Varanasi is a heavily populated city. The major issues contribute in traffic congestion are auto rickshaw and cycle rickshaw pullers which cause inconvenience to traffic by stopping here and there. The fact is that only 2600 auto rickshaws are permitted in the city but the actual scenario is that around 28,000 auto rickshaws run in the city. The other situations are narrow and damaged roads and people unaware of traffic rules which also causes to the sudden accidental situations too. As the city has ethnic existence, it attracts the large number of tourists. At few places additional to the selected sites, this problem is severe like Andhrapul, Chaukaghat, Padeypur, Lahartara and Rajghat. As a result, levels of air pollutants in the city are high, often crossing the maximum permissible limits (National Ambient Air Quality Standards). Most significant air pollutants are Respirable Suspended Particulate Matter (RSPM), however, concentration of secondary pollutant ozone is also continuously escalating.
The toxic vehicular exhausts are source of considerable air pollution. The over increasing vehicular traffic density posed continued threat to the ambient air quality and is responsible for causing many health hazards. Around 50% of the pollutants emitted into the air daily come from automobile exhaust, which mainly contains carbon monoxide, oxides of Nitrogen, Hydrocarbons, Sulphur dioxide and Lead. Different point locations of area like Sigra, Lahartara, Andhrapul, Pandeypur, Rajghat, Godowlia, Chaukaghat, Railway station, Durga Mandir, Manas Mandir, Sankat Mochan Mandir and Banaras Hindu University were identified and made buffer of each point location. Point areas that come under 40 m buffer zone, are show maximum hazardous effects on people than 80 and 120 m buffer zone (Figure 4).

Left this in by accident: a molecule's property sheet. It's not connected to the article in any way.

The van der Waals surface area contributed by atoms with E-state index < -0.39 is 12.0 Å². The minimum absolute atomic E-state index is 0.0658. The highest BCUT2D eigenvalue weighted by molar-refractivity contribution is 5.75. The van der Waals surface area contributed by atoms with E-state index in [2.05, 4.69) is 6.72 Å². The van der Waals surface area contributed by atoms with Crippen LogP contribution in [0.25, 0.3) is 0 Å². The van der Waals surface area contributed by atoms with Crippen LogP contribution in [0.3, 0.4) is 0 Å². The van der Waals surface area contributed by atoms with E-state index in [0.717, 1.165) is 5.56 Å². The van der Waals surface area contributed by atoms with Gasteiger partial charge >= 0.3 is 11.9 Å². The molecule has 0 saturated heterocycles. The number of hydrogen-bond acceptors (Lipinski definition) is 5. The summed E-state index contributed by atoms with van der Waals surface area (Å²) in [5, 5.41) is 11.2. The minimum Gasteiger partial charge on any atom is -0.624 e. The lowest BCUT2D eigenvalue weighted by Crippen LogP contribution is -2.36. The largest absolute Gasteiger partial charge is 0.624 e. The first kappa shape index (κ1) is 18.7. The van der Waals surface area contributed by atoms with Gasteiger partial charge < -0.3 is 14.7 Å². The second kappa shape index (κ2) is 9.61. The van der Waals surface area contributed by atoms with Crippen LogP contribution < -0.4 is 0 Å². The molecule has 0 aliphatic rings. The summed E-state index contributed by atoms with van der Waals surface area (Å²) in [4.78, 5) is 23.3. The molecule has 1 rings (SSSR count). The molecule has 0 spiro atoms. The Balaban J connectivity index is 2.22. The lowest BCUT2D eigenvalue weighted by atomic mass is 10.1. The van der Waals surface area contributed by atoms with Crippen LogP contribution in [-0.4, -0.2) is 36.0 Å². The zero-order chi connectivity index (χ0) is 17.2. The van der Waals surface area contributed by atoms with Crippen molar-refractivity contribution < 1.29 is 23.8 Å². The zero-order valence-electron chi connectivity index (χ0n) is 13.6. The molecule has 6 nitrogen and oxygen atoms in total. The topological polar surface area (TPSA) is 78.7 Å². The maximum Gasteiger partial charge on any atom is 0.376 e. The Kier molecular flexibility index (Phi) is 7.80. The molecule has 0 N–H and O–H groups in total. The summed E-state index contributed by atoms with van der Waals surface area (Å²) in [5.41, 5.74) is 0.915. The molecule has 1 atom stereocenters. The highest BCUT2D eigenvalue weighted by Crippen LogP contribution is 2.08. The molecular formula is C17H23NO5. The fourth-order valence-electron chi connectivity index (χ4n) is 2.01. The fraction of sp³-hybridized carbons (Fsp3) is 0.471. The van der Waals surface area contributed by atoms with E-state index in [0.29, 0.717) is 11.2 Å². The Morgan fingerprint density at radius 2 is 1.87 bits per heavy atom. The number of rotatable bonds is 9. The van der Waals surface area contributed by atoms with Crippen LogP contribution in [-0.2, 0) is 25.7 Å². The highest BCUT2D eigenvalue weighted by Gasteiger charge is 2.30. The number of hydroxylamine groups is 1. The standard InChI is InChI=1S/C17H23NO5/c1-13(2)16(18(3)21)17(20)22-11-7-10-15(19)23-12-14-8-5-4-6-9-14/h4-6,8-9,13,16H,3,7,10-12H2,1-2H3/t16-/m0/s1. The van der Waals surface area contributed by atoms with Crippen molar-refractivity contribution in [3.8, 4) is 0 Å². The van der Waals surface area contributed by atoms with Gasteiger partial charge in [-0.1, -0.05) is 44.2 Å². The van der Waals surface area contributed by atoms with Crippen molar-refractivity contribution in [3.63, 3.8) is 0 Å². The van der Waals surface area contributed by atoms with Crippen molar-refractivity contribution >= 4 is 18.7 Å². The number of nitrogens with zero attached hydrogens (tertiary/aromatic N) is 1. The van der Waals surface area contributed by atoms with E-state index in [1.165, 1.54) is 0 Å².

The main railway station of Varanasi is located in Cantt from where large numbers of people travel in and outside Varanasi. A large queue of auto rickshaws and rickshaws can be seen at this place. Intercity buses, trucks and other four-wheelers and two-wheelers take this route and make this place heavily congested. Encroachment by vendors on both sides of the road can also be seen. Figure 5 indicates road buffer zone at 40, 80 and 120 m. The more sensitive areas comes under 40 m buffer zone followed by 80 m. The Less sensitive areas comes under 120 m buffer zone. Major city road buffer zone and point location buffer zone were overlaid which is shown in Figure 6. Andhrapul, Pandeypur, Rajghat, Godowlia, Chaukaghat, Railway station, Lahartara and Sigra have indicated maximum polluted area by vehicle emitted gases.